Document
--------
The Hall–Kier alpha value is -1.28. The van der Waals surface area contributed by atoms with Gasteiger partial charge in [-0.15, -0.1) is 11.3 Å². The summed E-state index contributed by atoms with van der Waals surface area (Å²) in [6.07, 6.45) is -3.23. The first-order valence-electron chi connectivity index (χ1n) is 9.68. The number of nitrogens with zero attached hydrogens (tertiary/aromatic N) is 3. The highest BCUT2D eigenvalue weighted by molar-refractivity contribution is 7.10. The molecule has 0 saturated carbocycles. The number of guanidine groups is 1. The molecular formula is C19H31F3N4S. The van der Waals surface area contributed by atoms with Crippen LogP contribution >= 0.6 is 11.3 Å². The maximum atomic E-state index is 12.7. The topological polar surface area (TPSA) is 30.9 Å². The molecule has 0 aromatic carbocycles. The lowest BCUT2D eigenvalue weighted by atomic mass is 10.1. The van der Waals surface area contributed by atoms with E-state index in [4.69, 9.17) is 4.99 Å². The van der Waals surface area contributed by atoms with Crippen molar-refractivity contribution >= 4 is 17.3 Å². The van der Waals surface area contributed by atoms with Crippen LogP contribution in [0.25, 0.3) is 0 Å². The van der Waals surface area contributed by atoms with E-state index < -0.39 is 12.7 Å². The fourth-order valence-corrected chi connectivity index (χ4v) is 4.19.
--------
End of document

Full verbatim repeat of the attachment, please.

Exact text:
The Hall–Kier alpha value is -1.28. The van der Waals surface area contributed by atoms with Gasteiger partial charge in [-0.15, -0.1) is 11.3 Å². The summed E-state index contributed by atoms with van der Waals surface area (Å²) in [6.07, 6.45) is -3.23. The first-order valence-electron chi connectivity index (χ1n) is 9.68. The number of nitrogens with zero attached hydrogens (tertiary/aromatic N) is 3. The highest BCUT2D eigenvalue weighted by molar-refractivity contribution is 7.10. The molecule has 0 saturated carbocycles. The number of guanidine groups is 1. The molecular formula is C19H31F3N4S. The van der Waals surface area contributed by atoms with Crippen LogP contribution >= 0.6 is 11.3 Å². The maximum atomic E-state index is 12.7. The topological polar surface area (TPSA) is 30.9 Å². The molecule has 0 aromatic carbocycles. The lowest BCUT2D eigenvalue weighted by atomic mass is 10.1. The van der Waals surface area contributed by atoms with E-state index in [4.69, 9.17) is 4.99 Å². The van der Waals surface area contributed by atoms with Crippen molar-refractivity contribution >= 4 is 17.3 Å². The van der Waals surface area contributed by atoms with Crippen LogP contribution in [0.25, 0.3) is 0 Å². The van der Waals surface area contributed by atoms with E-state index < -0.39 is 12.7 Å². The fourth-order valence-corrected chi connectivity index (χ4v) is 4.19.